Brunswick County is a largely rural county of about 75 000 people in the southern tip of North Carolina, but it drew national attention in the fall of 2008 when its school board considered adding creationism to the science curriculum. (For a brief report, see RNCSE 2008 Sep–Dec; 28 [5–6]: 4–8.)
According to the Wilmington Star-News (2008 Sep 16), the controversy began at the September 16, 2008, board meeting, when Joel Fanti, a chemical engineer and local parent, condemned the teaching of evolution as "fact" rather than "theory". Fanti also made a curious argument: "I wasn't here 2 million years ago ... If evolution is so slow, why don't we see anything evolving now?" He volunteered to teach creationism himself, to audience applause.
Board chair Shirley Babson responded that evolution was a required subject, although she personally rejected it. She was uncertain whether creationism could legally be added to the science curriculum, but said, "if we can do it, I think we ought to do it." All other board members present also voiced their support for teaching creationism, and superintendent Katie McGee agreed to research the question of its legality. The board's attorney suggested that it might be possible to add creationism to the curriculum as long as evolution was still taught.
The board's receptiveness to the idea of explicitly mandating creationism may seem surprising to longtime observers of the anti-evolutionist movement. Since 1987's Edwards v Aguillard decision prohibited exactly this sort of policy as unconstitutional, most creationism activists have chosen more indirect tactics, such as "intelligent design" or — since Kitzmiller v Dover — "teaching the controversy" or "strengths and weaknesses".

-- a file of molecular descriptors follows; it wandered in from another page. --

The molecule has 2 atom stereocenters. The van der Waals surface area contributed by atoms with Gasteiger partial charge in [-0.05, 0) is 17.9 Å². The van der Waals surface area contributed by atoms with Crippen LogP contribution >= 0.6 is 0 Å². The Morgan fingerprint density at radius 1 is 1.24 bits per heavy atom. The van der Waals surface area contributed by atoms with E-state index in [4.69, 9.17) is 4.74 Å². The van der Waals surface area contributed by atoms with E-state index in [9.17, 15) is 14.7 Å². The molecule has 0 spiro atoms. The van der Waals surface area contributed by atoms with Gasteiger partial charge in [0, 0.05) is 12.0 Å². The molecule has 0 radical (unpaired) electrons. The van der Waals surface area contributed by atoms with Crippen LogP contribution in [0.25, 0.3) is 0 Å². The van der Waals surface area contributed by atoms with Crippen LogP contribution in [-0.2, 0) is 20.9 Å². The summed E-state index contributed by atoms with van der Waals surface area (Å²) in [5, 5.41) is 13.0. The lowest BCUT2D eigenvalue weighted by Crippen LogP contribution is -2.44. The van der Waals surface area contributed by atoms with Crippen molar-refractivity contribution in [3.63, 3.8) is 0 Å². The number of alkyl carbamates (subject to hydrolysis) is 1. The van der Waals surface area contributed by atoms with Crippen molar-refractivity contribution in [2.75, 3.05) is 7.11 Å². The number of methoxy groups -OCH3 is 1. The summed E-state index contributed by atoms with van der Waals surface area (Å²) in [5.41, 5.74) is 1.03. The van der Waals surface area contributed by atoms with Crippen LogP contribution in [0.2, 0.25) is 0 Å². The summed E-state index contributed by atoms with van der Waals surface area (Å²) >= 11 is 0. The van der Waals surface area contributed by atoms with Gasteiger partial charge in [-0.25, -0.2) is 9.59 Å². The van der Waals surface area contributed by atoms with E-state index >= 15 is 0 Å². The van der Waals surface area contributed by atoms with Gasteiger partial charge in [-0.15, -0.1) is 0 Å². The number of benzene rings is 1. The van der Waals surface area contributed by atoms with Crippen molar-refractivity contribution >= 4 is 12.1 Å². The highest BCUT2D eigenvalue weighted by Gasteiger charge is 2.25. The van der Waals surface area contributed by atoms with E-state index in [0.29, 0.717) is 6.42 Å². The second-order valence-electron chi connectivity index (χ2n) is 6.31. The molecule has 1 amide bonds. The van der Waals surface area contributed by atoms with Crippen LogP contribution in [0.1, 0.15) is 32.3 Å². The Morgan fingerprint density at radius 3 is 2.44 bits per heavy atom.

But several members of Brunswick County's school board — in particular Babson, Jimmy Hobbs, and Ray Gilbert — have consistently supported the promotion of particular religious viewpoints on school grounds. For instance, in 2006, Hobbs, Babson, and Gilbert proposed to let Gideons International distribute Bibles in county high schools. (State Port Pilot 2006 March 21) When it was pointed out that Wiccans, Pastafarians, and other religious groups would also have to be permitted to distribute their literature, the proposition was tabled indefinitely (Star-News 2006 May 5).
The next year, Hobbs and Babson pushed for more parental control over the contents of school libraries, expressing concern that Harry Potter's inclusion in school libraries promoted Wiccanism and would lead children to practice witchcraft and animal sacrifice (Star-News 2007 Sep 21). It does not appear that they were successful in changing library policy.